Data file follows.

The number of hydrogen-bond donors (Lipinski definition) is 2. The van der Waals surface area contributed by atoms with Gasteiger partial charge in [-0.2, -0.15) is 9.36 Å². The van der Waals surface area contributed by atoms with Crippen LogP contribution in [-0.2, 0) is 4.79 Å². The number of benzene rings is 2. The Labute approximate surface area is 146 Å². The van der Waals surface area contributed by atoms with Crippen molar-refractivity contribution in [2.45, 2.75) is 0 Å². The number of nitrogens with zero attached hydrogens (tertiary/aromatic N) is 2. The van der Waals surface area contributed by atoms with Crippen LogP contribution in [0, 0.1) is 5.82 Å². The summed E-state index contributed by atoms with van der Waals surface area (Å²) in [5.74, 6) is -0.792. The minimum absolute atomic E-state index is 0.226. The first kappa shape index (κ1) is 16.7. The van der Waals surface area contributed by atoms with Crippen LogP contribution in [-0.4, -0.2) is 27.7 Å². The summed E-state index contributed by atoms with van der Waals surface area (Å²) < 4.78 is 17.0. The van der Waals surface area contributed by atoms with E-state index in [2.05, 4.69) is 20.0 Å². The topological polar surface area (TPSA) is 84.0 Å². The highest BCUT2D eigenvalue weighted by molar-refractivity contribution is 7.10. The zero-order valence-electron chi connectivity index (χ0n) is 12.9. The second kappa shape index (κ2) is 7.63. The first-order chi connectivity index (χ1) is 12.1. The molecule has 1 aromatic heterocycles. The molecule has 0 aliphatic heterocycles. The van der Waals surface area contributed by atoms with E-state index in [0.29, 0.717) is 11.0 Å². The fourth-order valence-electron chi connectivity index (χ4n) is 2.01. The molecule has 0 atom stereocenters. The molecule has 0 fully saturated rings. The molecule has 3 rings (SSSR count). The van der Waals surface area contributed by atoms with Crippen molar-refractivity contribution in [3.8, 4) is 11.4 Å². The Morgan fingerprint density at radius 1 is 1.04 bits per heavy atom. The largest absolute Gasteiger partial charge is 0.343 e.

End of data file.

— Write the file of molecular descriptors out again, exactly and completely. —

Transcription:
The number of hydrogen-bond donors (Lipinski definition) is 2. The van der Waals surface area contributed by atoms with Gasteiger partial charge in [-0.2, -0.15) is 9.36 Å². The van der Waals surface area contributed by atoms with Crippen LogP contribution in [-0.2, 0) is 4.79 Å². The number of benzene rings is 2. The Labute approximate surface area is 146 Å². The van der Waals surface area contributed by atoms with Crippen molar-refractivity contribution in [2.45, 2.75) is 0 Å². The number of nitrogens with zero attached hydrogens (tertiary/aromatic N) is 2. The van der Waals surface area contributed by atoms with Crippen LogP contribution in [0, 0.1) is 5.82 Å². The summed E-state index contributed by atoms with van der Waals surface area (Å²) in [5.74, 6) is -0.792. The minimum absolute atomic E-state index is 0.226. The first kappa shape index (κ1) is 16.7. The van der Waals surface area contributed by atoms with Crippen LogP contribution in [-0.4, -0.2) is 27.7 Å². The summed E-state index contributed by atoms with van der Waals surface area (Å²) < 4.78 is 17.0. The van der Waals surface area contributed by atoms with E-state index in [2.05, 4.69) is 20.0 Å². The topological polar surface area (TPSA) is 84.0 Å². The highest BCUT2D eigenvalue weighted by molar-refractivity contribution is 7.10. The zero-order valence-electron chi connectivity index (χ0n) is 12.9. The second kappa shape index (κ2) is 7.63. The first-order chi connectivity index (χ1) is 12.1. The molecule has 1 aromatic heterocycles. The molecule has 0 aliphatic heterocycles. The van der Waals surface area contributed by atoms with E-state index in [0.29, 0.717) is 11.0 Å². The fourth-order valence-electron chi connectivity index (χ4n) is 2.01. The molecule has 0 atom stereocenters. The molecule has 0 fully saturated rings. The molecule has 3 rings (SSSR count). The van der Waals surface area contributed by atoms with Crippen molar-refractivity contribution in [3.8, 4) is 11.4 Å². The Morgan fingerprint density at radius 1 is 1.04 bits per heavy atom. The largest absolute Gasteiger partial charge is 0.343 e.